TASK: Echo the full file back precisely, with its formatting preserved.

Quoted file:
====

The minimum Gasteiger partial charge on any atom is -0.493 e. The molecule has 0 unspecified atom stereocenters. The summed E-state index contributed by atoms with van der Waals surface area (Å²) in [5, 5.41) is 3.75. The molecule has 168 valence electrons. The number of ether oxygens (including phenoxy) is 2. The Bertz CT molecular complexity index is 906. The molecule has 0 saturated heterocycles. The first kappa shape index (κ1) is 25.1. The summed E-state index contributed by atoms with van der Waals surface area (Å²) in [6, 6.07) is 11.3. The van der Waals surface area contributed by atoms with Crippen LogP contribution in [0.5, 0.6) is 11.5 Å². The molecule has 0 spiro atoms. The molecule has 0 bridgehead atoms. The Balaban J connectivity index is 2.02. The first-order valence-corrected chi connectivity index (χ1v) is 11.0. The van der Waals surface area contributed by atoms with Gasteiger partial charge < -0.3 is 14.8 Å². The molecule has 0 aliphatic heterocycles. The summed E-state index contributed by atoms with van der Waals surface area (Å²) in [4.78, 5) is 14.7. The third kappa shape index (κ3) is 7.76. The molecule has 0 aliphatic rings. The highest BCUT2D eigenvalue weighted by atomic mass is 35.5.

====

The minimum Gasteiger partial charge on any atom is -0.493 e. The molecule has 0 unspecified atom stereocenters. The summed E-state index contributed by atoms with van der Waals surface area (Å²) in [5, 5.41) is 3.75. The molecule has 168 valence electrons. The number of ether oxygens (including phenoxy) is 2. The Bertz CT molecular complexity index is 906. The molecule has 0 saturated heterocycles. The first kappa shape index (κ1) is 25.1. The summed E-state index contributed by atoms with van der Waals surface area (Å²) in [6, 6.07) is 11.3. The van der Waals surface area contributed by atoms with Crippen LogP contribution in [0.5, 0.6) is 11.5 Å². The molecule has 0 spiro atoms. The molecule has 0 bridgehead atoms. The Balaban J connectivity index is 2.02. The first-order valence-corrected chi connectivity index (χ1v) is 11.0. The van der Waals surface area contributed by atoms with Gasteiger partial charge < -0.3 is 14.8 Å². The molecule has 0 aliphatic heterocycles. The summed E-state index contributed by atoms with van der Waals surface area (Å²) in [4.78, 5) is 14.7. The third kappa shape index (κ3) is 7.76. The molecule has 0 aliphatic rings. The highest BCUT2D eigenvalue weighted by atomic mass is 35.5.